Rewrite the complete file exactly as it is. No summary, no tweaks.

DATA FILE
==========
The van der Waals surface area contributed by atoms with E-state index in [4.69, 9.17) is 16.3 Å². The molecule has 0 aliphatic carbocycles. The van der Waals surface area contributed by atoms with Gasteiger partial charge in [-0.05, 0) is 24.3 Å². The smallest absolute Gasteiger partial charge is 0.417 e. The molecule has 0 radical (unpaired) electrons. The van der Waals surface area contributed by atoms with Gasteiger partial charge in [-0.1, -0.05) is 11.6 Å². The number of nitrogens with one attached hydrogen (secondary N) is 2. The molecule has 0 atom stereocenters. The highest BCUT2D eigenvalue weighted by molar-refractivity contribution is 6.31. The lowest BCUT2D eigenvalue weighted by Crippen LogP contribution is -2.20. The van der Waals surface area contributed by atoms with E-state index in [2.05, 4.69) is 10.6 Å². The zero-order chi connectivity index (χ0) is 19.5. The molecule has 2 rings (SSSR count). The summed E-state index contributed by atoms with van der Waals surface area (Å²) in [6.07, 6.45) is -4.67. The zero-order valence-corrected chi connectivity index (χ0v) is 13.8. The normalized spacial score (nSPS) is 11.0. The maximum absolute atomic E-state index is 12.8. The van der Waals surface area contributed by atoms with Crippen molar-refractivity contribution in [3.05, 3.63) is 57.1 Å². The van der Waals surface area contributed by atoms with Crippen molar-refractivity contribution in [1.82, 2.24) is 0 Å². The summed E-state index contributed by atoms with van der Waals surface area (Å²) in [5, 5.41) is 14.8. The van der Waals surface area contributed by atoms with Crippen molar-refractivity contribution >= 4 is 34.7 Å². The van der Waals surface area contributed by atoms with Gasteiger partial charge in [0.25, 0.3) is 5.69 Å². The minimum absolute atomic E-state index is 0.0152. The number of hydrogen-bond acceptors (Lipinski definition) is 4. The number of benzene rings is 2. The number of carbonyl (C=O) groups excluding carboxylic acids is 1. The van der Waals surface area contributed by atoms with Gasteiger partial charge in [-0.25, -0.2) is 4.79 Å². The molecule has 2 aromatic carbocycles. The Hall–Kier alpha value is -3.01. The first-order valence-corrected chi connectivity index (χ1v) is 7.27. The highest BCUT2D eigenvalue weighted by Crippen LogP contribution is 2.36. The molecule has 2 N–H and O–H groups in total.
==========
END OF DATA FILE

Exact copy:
The van der Waals surface area contributed by atoms with E-state index in [4.69, 9.17) is 16.3 Å². The molecule has 0 aliphatic carbocycles. The van der Waals surface area contributed by atoms with Gasteiger partial charge in [-0.05, 0) is 24.3 Å². The smallest absolute Gasteiger partial charge is 0.417 e. The molecule has 0 radical (unpaired) electrons. The van der Waals surface area contributed by atoms with Gasteiger partial charge in [-0.1, -0.05) is 11.6 Å². The number of nitrogens with one attached hydrogen (secondary N) is 2. The molecule has 0 atom stereocenters. The highest BCUT2D eigenvalue weighted by molar-refractivity contribution is 6.31. The lowest BCUT2D eigenvalue weighted by Crippen LogP contribution is -2.20. The van der Waals surface area contributed by atoms with E-state index in [2.05, 4.69) is 10.6 Å². The zero-order chi connectivity index (χ0) is 19.5. The molecule has 2 rings (SSSR count). The summed E-state index contributed by atoms with van der Waals surface area (Å²) in [6.07, 6.45) is -4.67. The zero-order valence-corrected chi connectivity index (χ0v) is 13.8. The normalized spacial score (nSPS) is 11.0. The maximum absolute atomic E-state index is 12.8. The van der Waals surface area contributed by atoms with Crippen molar-refractivity contribution in [3.05, 3.63) is 57.1 Å². The van der Waals surface area contributed by atoms with Crippen molar-refractivity contribution in [1.82, 2.24) is 0 Å². The summed E-state index contributed by atoms with van der Waals surface area (Å²) in [5, 5.41) is 14.8. The van der Waals surface area contributed by atoms with Crippen molar-refractivity contribution >= 4 is 34.7 Å². The van der Waals surface area contributed by atoms with Gasteiger partial charge in [0.25, 0.3) is 5.69 Å². The minimum absolute atomic E-state index is 0.0152. The number of hydrogen-bond acceptors (Lipinski definition) is 4. The number of benzene rings is 2. The number of carbonyl (C=O) groups excluding carboxylic acids is 1. The van der Waals surface area contributed by atoms with Gasteiger partial charge in [-0.25, -0.2) is 4.79 Å². The molecule has 2 aromatic carbocycles. The Hall–Kier alpha value is -3.01. The first-order valence-corrected chi connectivity index (χ1v) is 7.27. The highest BCUT2D eigenvalue weighted by Crippen LogP contribution is 2.36. The molecule has 2 N–H and O–H groups in total.